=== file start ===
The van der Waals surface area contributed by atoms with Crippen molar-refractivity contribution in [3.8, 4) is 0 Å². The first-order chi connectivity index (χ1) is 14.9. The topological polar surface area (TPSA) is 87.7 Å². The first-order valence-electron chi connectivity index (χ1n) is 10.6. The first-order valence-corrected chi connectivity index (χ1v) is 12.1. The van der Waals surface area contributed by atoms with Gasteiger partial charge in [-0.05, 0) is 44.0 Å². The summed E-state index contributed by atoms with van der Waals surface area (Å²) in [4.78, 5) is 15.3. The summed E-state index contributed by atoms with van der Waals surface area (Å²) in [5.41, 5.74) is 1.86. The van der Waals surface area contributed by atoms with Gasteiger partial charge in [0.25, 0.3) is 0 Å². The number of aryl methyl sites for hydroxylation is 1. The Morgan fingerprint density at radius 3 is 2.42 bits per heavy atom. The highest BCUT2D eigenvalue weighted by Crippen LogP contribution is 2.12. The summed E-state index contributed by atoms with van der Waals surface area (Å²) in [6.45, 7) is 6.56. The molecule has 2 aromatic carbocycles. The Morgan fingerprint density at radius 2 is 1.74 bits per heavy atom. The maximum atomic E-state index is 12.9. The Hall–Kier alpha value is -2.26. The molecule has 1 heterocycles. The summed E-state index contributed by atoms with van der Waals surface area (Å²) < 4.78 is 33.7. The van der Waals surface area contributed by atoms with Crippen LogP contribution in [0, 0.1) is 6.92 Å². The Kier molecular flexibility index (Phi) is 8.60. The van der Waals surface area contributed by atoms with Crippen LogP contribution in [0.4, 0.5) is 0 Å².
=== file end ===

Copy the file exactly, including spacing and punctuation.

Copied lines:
The van der Waals surface area contributed by atoms with Crippen molar-refractivity contribution in [3.8, 4) is 0 Å². The first-order chi connectivity index (χ1) is 14.9. The topological polar surface area (TPSA) is 87.7 Å². The first-order valence-electron chi connectivity index (χ1n) is 10.6. The first-order valence-corrected chi connectivity index (χ1v) is 12.1. The van der Waals surface area contributed by atoms with Gasteiger partial charge in [-0.05, 0) is 44.0 Å². The summed E-state index contributed by atoms with van der Waals surface area (Å²) in [4.78, 5) is 15.3. The summed E-state index contributed by atoms with van der Waals surface area (Å²) in [5.41, 5.74) is 1.86. The van der Waals surface area contributed by atoms with Gasteiger partial charge in [0.25, 0.3) is 0 Å². The number of aryl methyl sites for hydroxylation is 1. The Morgan fingerprint density at radius 3 is 2.42 bits per heavy atom. The highest BCUT2D eigenvalue weighted by Crippen LogP contribution is 2.12. The summed E-state index contributed by atoms with van der Waals surface area (Å²) in [6.45, 7) is 6.56. The molecule has 2 aromatic carbocycles. The Morgan fingerprint density at radius 2 is 1.74 bits per heavy atom. The maximum atomic E-state index is 12.9. The Hall–Kier alpha value is -2.26. The molecule has 1 heterocycles. The summed E-state index contributed by atoms with van der Waals surface area (Å²) < 4.78 is 33.7. The van der Waals surface area contributed by atoms with Crippen LogP contribution in [0, 0.1) is 6.92 Å². The Kier molecular flexibility index (Phi) is 8.60. The van der Waals surface area contributed by atoms with Crippen LogP contribution in [0.4, 0.5) is 0 Å².